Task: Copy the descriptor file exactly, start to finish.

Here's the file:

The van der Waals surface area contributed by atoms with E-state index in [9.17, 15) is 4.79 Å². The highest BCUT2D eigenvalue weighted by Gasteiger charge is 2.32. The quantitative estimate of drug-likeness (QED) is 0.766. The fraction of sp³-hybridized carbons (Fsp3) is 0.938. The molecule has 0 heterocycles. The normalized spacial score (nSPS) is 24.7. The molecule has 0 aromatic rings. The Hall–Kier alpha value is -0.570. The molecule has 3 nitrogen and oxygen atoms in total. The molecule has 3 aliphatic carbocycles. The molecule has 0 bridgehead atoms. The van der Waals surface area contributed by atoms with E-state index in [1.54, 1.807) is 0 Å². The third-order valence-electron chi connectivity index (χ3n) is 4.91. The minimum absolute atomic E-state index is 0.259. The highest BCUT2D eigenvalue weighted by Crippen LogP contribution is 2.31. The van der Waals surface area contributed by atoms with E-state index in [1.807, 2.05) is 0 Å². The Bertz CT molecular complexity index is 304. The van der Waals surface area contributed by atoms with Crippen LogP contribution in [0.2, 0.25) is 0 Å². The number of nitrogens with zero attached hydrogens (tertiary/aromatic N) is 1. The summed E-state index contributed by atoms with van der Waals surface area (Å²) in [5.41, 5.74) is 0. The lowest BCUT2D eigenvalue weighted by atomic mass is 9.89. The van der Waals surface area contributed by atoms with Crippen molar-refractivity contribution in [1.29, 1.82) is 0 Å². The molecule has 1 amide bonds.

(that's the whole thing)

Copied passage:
The van der Waals surface area contributed by atoms with E-state index in [9.17, 15) is 4.79 Å². The highest BCUT2D eigenvalue weighted by Gasteiger charge is 2.32. The quantitative estimate of drug-likeness (QED) is 0.766. The fraction of sp³-hybridized carbons (Fsp3) is 0.938. The molecule has 0 heterocycles. The normalized spacial score (nSPS) is 24.7. The molecule has 0 aromatic rings. The Hall–Kier alpha value is -0.570. The molecule has 3 nitrogen and oxygen atoms in total. The molecule has 3 aliphatic carbocycles. The molecule has 0 bridgehead atoms. The van der Waals surface area contributed by atoms with E-state index in [1.54, 1.807) is 0 Å². The third-order valence-electron chi connectivity index (χ3n) is 4.91. The minimum absolute atomic E-state index is 0.259. The highest BCUT2D eigenvalue weighted by Crippen LogP contribution is 2.31. The van der Waals surface area contributed by atoms with E-state index in [1.807, 2.05) is 0 Å². The Bertz CT molecular complexity index is 304. The van der Waals surface area contributed by atoms with Crippen LogP contribution in [0.2, 0.25) is 0 Å². The number of nitrogens with zero attached hydrogens (tertiary/aromatic N) is 1. The summed E-state index contributed by atoms with van der Waals surface area (Å²) in [5.41, 5.74) is 0. The lowest BCUT2D eigenvalue weighted by atomic mass is 9.89. The van der Waals surface area contributed by atoms with Crippen molar-refractivity contribution in [1.29, 1.82) is 0 Å². The molecule has 1 amide bonds.